“We are very aware of the environmental and social pressures that threaten to restrict the use of classic cars in the years to come,” says Aston Martin boss Andy Palmer.
Good point. How do you solve a problem like future-proofing your classic car? You’ve shelled out squillions on a rare and beautiful ’60s supercar, only to find out that its 50-year old engine is shortly declared illegal by an eco- and image-conscious government. Are all classic cars helplessly doomed to a life of static display on museums and garages?
Aston Martin to the rescue, it would seem. Because the latest scheme from Aston Martin Works is a fully-reversible electric powertrain conversion. Engine goes out, batteries and motor goes it. And should you change your mind, just do the switcheroo. Genius. Or sacrilege?
Of course, Aston Martin is by no means the first carmaker to introduce a hefty voltage to an ol’ timer. Jaguar has created the E-Type Zero, a 1968 Series I E-Type with the straight-six engine removed and a 22kW e-powertrain under the hood. It weighs 80kg less than the standard model, and starred in the royal wedding of Prince Harry and Meghan Markle in May.
The Jag has been updated with an all-new, screen-festooned cockpit, too. And like the Jag, these Aston Martins are intended to be easily converted back to dino-juice propulsion.
Aston Martin Works is proud of the fact the e-drivetrain ‘cassette,’ which uses knowledge harvested from the electric Rapide program, sits on the existing engine and gearbox mounts. “The cassette is enclosed within its own self-contained cell,” we’re told. “Umbilical cords from the power unit then feed the car’s electrical systems. Power management is operated via a dedicated screen, which is discreetly fitted to the car’s interior.”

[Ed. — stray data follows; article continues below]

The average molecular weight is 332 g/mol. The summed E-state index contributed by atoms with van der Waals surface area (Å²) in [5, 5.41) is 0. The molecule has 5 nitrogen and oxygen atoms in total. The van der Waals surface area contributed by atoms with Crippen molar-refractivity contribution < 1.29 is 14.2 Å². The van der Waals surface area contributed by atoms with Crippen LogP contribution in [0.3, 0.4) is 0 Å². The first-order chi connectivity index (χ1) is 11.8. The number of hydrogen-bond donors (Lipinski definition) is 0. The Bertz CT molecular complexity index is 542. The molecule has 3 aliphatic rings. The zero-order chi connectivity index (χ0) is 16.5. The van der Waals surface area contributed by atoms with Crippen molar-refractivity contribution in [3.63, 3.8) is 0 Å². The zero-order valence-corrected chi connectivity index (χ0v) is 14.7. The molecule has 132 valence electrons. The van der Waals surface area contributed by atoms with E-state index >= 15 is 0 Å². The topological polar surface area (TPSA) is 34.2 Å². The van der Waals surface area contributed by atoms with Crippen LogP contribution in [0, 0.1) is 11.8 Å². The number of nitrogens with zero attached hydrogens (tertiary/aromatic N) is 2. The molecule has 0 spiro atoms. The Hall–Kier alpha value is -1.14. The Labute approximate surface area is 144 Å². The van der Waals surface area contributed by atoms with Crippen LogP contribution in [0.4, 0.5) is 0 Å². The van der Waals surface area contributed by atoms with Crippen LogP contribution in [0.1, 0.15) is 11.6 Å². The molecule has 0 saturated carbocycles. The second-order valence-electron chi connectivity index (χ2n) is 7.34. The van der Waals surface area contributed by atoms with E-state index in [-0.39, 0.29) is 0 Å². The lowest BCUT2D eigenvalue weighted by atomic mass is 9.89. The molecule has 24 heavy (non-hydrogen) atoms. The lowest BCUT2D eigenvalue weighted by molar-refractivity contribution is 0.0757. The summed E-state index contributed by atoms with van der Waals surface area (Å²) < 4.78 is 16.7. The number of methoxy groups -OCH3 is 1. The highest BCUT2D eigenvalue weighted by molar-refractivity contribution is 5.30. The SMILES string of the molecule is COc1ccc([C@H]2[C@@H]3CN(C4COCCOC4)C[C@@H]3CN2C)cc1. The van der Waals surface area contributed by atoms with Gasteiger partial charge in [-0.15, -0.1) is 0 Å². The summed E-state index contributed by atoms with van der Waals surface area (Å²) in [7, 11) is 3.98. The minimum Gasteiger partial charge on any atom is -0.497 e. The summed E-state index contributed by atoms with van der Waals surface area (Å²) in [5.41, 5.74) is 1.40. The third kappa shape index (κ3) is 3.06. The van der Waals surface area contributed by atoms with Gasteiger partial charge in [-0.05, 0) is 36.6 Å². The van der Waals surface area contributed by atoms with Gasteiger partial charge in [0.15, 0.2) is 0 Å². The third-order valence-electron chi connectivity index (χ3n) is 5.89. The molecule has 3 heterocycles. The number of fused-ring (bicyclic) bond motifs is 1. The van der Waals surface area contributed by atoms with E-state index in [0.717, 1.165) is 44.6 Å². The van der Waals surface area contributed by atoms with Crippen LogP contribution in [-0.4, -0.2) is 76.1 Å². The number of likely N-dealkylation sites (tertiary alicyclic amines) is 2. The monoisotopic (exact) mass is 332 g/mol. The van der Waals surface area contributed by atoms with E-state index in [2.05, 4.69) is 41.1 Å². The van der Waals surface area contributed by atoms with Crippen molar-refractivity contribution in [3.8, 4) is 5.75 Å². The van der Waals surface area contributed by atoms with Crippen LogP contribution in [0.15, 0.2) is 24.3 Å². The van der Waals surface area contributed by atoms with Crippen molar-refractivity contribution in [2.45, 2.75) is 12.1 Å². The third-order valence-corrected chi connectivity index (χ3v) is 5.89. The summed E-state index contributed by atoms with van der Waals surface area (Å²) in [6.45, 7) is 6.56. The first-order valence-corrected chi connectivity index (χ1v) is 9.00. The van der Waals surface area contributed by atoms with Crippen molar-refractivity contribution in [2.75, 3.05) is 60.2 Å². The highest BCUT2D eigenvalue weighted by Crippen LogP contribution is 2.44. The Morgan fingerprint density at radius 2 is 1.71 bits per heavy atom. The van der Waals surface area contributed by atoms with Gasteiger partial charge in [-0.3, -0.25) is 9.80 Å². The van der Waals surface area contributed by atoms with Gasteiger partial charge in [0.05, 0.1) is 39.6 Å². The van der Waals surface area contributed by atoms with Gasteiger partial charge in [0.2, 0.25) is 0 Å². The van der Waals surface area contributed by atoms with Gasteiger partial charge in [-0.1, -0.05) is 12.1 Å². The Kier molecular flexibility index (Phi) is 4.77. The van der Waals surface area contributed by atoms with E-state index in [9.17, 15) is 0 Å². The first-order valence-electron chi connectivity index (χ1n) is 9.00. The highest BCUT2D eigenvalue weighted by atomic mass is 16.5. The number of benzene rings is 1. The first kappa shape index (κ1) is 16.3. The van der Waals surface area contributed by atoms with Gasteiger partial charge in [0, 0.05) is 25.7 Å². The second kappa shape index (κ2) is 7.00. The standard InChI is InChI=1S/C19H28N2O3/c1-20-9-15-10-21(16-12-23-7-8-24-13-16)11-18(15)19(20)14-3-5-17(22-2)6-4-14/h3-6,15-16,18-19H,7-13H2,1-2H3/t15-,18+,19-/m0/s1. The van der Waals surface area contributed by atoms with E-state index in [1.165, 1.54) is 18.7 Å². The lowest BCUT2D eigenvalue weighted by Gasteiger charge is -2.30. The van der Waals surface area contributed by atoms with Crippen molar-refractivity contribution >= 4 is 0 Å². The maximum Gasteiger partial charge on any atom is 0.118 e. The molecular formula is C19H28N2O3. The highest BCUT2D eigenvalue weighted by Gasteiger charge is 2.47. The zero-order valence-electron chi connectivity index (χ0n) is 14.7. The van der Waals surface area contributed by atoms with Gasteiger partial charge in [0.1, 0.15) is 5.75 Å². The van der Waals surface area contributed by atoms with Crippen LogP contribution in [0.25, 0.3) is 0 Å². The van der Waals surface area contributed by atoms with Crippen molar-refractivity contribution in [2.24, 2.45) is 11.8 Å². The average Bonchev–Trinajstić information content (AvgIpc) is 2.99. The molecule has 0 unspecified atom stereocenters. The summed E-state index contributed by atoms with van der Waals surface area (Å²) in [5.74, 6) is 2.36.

To demonstrate the idea, Aston has cooked up this electric 1970 DB6 Vantage Volante. Look, it’s still got a rev counter, exhaust pipes, and even a fuel gauge, so swapping back to internal combustion won’t be too tricky. But listen. Listen closely. Yes, in real life, it’s apparently as silent as it looks in the pictures. The company expects to start building conversions to order in 2019.
Boss of Aston Martin Works Paul Spires commented: “Driving a classic Aston Martin on pure EV power is a unique experience and one that will no doubt be extremely attractive to many owners, especially those who live in city centers. We also foresee collectors adding another dimension to their collection by commissioning EV-converted heritage cars.”
And that’s the tip of the iceberg. Just picture the scene: “Now, pay attention, Double-Oh-Seven. These are your charging-point payment cards. Yes, all eight of them. To complete your mission, you’ll need to park in the correct bay and allow 16 hours for a recharge. Don’t forget to unplug before giving chase to Oddjob’s henchmen.”
NOTE: This article first appeared on TopGear.com. Minor edits have been made.